From SoCal Real Estate’s August 2018 issue
Breakfast at the BMC Takes on Taxes
The Tax Cuts and Jobs Act of 2017 raised a lot of questions for real estate funds, companies, and investors as they planned for the future of their business. The recent “Breakfast at the BMC” event at the Alexandria at Torrey Pines in San Diego, titled “Corporate and Individual Impacts of the Tax Cuts and Jobs Act of 2017 and How to React to It,” presented by the Burnham-Moores Center for Real Estate at the University of San Diego School of Business, strived to answer many of those questions.
Cory Grant, founding partner and shareholder at Grant Hinkle and Jacobs, said, according to a recent survey of businesses, retention of employees and taxes are the key issues for business owners today. Retaining key talent increases a business’s value up to sixfold. The new tax laws can impact this retention.
James Gergurich, a tax principal in the San Diego office of KPMG, explained that the Act changed the tax rates by creating new tax brackets—10 percent, 12 percent, 22 percent, 24 percent, 32 percent, 35 percent and 37 percent—with no change to the capital-gains or investment-income tax. Personal exemptions were repealed, and the standard deduction increased, with the individual deduction limited to $10,000 for state income and property taxes.
Grant said there will be a lot of changes to come with the shakeout of the new tax code in the net six to 18 months, “so you want to plan flexibly.”
The speakers said deciding whether to set up your business with a pass-through, corporate, or REIT structure requires a considerable amount of evaluation, since the new code set a lot of parts in motion. Certain definitions—such a professional-services income—are narrower, creating questions and complications. “It will take time before there is much more clarity on this,” said Russ Broadway, a tax-account leader based in EY’s San Diego office.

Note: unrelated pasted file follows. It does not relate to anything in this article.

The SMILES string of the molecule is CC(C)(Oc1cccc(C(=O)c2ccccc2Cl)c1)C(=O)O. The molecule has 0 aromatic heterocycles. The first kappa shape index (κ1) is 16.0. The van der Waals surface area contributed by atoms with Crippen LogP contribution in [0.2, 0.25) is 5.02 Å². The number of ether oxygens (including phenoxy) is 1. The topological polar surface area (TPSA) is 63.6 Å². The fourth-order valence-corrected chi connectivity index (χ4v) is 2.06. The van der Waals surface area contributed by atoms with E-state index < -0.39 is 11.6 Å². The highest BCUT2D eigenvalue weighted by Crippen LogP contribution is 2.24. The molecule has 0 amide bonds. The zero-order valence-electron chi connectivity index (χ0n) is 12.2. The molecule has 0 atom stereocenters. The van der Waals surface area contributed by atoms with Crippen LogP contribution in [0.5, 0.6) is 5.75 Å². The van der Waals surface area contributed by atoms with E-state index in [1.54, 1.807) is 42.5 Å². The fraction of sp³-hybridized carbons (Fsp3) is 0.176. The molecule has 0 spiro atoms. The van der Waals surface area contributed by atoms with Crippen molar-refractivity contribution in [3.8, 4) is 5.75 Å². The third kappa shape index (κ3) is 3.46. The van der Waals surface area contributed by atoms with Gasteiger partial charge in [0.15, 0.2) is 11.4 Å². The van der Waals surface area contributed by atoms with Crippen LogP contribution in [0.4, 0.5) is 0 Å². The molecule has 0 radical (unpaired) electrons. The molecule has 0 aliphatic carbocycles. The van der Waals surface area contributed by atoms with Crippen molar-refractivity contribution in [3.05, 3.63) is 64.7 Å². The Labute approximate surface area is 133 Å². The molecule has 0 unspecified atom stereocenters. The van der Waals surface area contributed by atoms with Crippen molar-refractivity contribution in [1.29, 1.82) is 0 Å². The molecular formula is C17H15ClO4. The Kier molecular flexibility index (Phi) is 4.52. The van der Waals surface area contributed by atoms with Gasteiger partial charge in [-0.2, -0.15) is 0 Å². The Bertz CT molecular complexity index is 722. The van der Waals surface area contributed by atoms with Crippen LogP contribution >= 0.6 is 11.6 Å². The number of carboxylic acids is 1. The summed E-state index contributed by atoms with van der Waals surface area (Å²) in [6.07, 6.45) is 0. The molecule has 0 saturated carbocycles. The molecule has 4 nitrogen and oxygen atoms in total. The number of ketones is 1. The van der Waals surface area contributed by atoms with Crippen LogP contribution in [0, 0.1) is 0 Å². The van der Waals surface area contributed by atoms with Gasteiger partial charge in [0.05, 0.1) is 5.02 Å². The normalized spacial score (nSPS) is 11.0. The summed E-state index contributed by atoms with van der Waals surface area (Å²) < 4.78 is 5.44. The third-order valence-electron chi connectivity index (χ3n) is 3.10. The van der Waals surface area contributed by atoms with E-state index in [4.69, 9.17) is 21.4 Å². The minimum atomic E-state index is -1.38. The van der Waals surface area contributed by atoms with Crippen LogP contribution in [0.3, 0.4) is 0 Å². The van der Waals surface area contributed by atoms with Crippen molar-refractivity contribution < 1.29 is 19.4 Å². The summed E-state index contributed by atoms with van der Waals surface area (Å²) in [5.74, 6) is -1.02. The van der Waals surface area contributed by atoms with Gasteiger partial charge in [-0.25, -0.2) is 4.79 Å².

As for California itself, many companies are considering moving out of state because of the high personal and corporate tax rates. Broadway said one issue to consider is if the investors themselves are based in California; if not, the tax rules state where they are based may apply. Gergurich added that companies should be aware that in this case, both states could have a claim to taxes. Broadway advised thinking through the nature of income-state tax considerations and consulting a tax advisor because the current situation is not a normal course.
Grant pointed out that one thing companies should consider in retaining key talent in a way that’s tax efficient for both the firm and its employees is the value of an employee’s specialized knowledge in a particular subject. It may be worthwhile to set aside a pool of funds as incentive for that employee to remain with the firm for a set period of time rather than risk losing them to a competitor offering a better compensation package.
Looking specifically at real estate companies, Broadway said real estate funds are getting a lot more questions from investors now because of the new tax laws than they had in the past, and Gergurich added that foreign investors are also seeking more guidance on structure and how the changes will impact them. He said it’s important to keep in mind the impact your tax decisions will have on various stakeholders, including tenants, investors and nonprofit sources of capital, and institutions and private equity. “It’s not just how it impacts your bottom line, but also the other constituencies.”
NAIOP San Diego Covers Capital Markets
The economic expansion we have experienced nationally since the recession has been long and slow — 9.5 years, to be exact — but San Diego’s real estate fundamentals have been in check, which bodes well for the region, said Brian Russell, SVP at Eastdil Secured, during NAIOP San Diego’s recent lunch event, “Capital Markets and How San Diego Will Be Impacted.” The event presented national trends and predictions and how they impact our local region.Russell said supply is under control, and the cycle still has legs, with room for both pricing and rent growth.